Blake, John Philip (1917-1944)
Sherborne School, UK, Book of Remembrance for former pupils who died in the Second World War, 1939-1945.
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Credit: Sherborne School Archives, Abbey Road, Sherborne, Dorset, UK, DT9 3AP.g
Details: John Philip Blake, born 17 November 1917 in Portsmouth, Hampshire, son of Philip Blake and Marjorie Flora Blake, of Havant, Hampshire. Brother of David Eustace Blake (1925-2015) who played for Hampshire XI and the Marylebone Cricket Club.
Attended Emsworth preparatory school; Head of School; Captain of Games.
Attended Aldenham School, Elstree, Hertfordshire; Head of School; Head of House; Captain of Cricket; School colours for Fives and Hockey.
St John's College, Cambridge; received his Cambridge Blue for cricket in 1939 (represented Cambridge University 1938-1939); member of the University Wanderers Hockey Club and of the Hawks Club; captain of cricket and hockey at St Johns.
Played for Hampshire XI, 1937-1939.
Sherborne School, teacher of mathematics, Michaelmas term 1939; Westcott House tutor. In 1939 he called up as a Naval Instructor at Greenwich.
WW2, Captain, No. 43 Royal Marines Commando.
Awarded the Military Cross in June 1944. The citation reads:
Temporary Lieutenant (A/Captain) John Philip BLAKE, Royal Marines. For outstanding gallantry and leadership shown while serving with the 43rd Royal Marine Commando in the attack which led to the capture of Mt Ortino, Italy on 3rd February 1944. On reaching the top of the Mount, through heavy machine gun fire, without hesitation and heedless of the danger from grenades, he led the forward section of his Troop in a bayonet charge on the enemy position and captured 20 prisoners. Later in the day during a strong enemy counter attack, this gallant officer moved from position to position encouraging his men and directing their fire.
MC-LG 27 June 1944.
Died on 3 June 1944, aged 26, at Brac Island, (Yugoslavia) Croatia. His Cdo had been detailed to attack a German strongpoint (Pt 622) and having led his Troop through a minefield onto the objective he was killed when the Germans counter attacked.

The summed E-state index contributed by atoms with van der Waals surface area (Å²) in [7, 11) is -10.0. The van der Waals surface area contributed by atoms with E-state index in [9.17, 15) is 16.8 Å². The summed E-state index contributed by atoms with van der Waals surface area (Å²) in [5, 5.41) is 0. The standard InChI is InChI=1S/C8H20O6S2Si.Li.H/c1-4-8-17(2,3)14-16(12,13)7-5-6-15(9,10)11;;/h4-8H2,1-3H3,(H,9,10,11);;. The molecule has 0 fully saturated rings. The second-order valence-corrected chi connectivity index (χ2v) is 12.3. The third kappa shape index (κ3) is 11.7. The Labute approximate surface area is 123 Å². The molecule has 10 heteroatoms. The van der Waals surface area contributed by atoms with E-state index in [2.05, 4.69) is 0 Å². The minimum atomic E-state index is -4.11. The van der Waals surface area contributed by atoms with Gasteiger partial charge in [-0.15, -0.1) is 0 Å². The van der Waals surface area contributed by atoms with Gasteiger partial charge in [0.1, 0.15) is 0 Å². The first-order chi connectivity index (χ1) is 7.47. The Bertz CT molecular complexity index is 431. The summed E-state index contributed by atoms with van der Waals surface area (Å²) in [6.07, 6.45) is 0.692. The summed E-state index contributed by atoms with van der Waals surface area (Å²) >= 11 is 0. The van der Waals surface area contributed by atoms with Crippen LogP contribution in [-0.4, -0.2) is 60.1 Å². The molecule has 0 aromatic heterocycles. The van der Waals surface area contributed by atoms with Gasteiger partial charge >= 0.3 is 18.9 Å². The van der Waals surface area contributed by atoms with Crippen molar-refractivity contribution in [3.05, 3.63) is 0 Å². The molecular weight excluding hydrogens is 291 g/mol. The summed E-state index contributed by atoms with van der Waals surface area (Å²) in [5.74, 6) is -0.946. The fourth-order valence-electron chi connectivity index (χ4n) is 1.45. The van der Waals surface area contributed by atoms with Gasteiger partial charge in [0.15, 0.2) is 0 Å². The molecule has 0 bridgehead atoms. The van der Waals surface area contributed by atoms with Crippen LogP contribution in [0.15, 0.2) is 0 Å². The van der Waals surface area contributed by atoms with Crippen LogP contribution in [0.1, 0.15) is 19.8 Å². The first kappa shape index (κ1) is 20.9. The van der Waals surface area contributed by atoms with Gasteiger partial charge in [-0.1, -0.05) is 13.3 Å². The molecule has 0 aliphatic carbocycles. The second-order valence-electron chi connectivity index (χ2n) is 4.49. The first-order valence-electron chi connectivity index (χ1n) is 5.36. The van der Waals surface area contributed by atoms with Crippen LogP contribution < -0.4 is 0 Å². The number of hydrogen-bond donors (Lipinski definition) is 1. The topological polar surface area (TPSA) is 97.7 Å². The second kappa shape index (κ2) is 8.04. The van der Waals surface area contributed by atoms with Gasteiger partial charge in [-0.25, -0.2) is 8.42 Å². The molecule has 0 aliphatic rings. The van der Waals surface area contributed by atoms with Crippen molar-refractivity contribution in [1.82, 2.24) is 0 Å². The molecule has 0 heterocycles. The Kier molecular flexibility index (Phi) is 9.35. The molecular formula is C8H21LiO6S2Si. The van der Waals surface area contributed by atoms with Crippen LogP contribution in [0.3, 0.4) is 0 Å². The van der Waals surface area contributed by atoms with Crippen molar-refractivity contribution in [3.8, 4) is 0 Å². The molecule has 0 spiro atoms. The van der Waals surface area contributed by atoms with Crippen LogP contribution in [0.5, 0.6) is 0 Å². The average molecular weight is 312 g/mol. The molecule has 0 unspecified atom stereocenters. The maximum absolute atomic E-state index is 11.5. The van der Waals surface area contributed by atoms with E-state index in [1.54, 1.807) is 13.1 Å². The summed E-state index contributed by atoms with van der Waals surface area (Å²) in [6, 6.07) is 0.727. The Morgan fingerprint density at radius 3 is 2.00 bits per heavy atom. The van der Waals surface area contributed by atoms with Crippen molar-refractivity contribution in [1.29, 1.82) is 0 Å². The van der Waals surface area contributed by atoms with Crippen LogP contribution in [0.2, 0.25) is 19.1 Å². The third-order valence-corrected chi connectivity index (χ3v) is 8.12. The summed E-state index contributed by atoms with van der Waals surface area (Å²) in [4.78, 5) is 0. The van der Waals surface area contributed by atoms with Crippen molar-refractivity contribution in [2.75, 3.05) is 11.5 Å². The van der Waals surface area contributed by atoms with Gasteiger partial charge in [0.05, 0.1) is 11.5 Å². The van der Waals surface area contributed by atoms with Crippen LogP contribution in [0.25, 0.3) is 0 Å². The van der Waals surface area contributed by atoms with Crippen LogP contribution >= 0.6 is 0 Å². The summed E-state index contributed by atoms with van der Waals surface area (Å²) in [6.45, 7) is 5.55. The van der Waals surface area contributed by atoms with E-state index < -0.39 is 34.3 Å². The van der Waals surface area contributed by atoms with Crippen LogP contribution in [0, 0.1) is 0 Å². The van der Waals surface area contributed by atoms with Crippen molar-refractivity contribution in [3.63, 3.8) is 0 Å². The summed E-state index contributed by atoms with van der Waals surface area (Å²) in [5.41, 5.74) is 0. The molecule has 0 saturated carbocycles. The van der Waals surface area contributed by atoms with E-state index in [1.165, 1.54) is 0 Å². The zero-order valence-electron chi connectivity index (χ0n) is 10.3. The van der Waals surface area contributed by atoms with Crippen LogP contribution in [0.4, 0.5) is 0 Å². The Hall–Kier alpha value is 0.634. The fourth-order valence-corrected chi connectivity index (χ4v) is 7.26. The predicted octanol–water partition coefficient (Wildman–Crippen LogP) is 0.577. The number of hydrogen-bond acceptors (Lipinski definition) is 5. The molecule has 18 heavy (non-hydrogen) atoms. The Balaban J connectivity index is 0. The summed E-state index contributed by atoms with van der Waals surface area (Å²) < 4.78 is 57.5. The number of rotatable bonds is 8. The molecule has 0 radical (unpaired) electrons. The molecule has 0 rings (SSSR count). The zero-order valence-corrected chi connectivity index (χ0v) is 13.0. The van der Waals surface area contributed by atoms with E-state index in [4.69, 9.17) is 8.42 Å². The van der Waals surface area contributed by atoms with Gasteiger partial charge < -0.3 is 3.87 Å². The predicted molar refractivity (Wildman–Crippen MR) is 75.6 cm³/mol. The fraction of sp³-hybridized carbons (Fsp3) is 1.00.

John Philip Blake was the only casualty out of the twelve members of Sherborne School teaching staff who fought in the Second World War.
Belgrade War Cemetery, Serbia, 9. E. 7. Inscription on headstone: ‘B.A. (CANTAB) BELOVED ELDER SON OF PHILIP AND MARJORIE BLAKE, HAVANT, HANTS, ENGLAND’ www.cwgc.org/find-war-dead/casualty/2224035/BLAKE,%20JOHN...
On a lectern at St Faith's Church, Havant dopcms.rockitg.com/stfaithshavant/lectern/
Commando Association, Officers of 43 RM Commando: gallery.commandoveterans.org/cdoGallery/v/units/Royal+Mar...
Obituary, The Shirburnian, March 1945:
Captain John Philip Blake, M.C. (Royal Marines). John Blake came to Sherborne as a teacher of Mathematics in September 1939, spending only one term here before joining the Royal Marines. He was present at the Dakar incident and remained in the tropics for a large part of 1940-41 before being transferred to the Mediterranean. In July 1943, he joined the 43rd R.M. Commando and commanded a troop of 70 men. He went to Italy in January 1944, was awarded the Military Cross "for his outstanding gallantry and leadership shown while serving with the 43rd R.M. Commando in the attack on Mt. Ornito on 3rd February"; was present at the Anzio landing, and later crossed over to the Dalmatian Islands. He returned to Italy and on 13th June was reported missing as the result of leading an attack on a German strong point. His death in action was confirmed at the beginning of August.